Stakeholder Engagement and Program Approval

It is that time of year and one of the biggest challenges to confront any graduate manager is gaining key stakeholder endorsement and funding approval for a graduate program.

So, what do graduate managers need to include in a strategy to get their program, funding and graduate numbers approved?

Put yourself in your stakeholder’s shoes and ask yourself why you would invest a significant amount of money, time and resources in recruiting inexperienced, fresh-out-of-university employees who need to be transitioned to corporate life.

The answer is simple: graduates have potential. Combine that with the fact that they are energetic, innovative, tech savvy and, let’s face it, a very cost effective resource and it all adds up to a strong business case for injecting any talent pipeline with graduates.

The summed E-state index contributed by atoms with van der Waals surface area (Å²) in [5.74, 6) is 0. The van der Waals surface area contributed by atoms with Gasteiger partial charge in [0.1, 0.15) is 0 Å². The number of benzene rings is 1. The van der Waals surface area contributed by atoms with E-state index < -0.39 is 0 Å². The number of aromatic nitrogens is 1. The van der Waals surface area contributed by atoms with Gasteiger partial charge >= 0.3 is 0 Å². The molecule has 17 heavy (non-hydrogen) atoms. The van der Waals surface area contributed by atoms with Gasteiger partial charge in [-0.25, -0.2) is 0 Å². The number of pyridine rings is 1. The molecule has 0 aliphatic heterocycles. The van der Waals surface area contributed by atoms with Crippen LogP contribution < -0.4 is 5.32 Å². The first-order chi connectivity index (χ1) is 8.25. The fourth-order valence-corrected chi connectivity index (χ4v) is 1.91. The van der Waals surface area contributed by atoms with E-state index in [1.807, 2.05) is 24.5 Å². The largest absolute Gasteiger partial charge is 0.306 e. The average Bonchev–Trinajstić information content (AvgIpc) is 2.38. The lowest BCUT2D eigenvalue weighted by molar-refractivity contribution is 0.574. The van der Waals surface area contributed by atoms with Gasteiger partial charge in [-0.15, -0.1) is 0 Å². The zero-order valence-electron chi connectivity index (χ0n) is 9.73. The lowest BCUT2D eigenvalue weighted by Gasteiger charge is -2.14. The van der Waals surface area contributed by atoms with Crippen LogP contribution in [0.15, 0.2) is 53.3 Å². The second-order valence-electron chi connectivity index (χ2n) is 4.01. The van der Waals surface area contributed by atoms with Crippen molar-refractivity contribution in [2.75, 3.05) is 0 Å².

The reality is that not every new graduate will become your next CEO. But statistics do show that graduates who have been with an organisation for more than five to seven years are more likely to grow into future leaders and take on senior positions.

Your graduate strategy, or business case for key stakeholders, will need to address:

  • your Graduate Value Proposition (GVP)
  • how quickly the graduates will be ready to take on critical roles in your organisation
  • how this young, potential talent will be developed
  • the type of real and challenging roles that will be available for graduates
  • how graduates will be managed, supported and led
  • pay structures
  • the provision of career pathways for graduates to realise their potential
  • the required investment

These key elements are required to engage and manage the expectations of your stakeholders or senior management. It is critical that they support the graduate strategy and throw their full support behind the program. Stakeholders need to be passionate and excited about championing the program and will ultimately set the tone for how the rest of the organisation views the program and supports the graduates.

Graduate Value Proposition (GVP)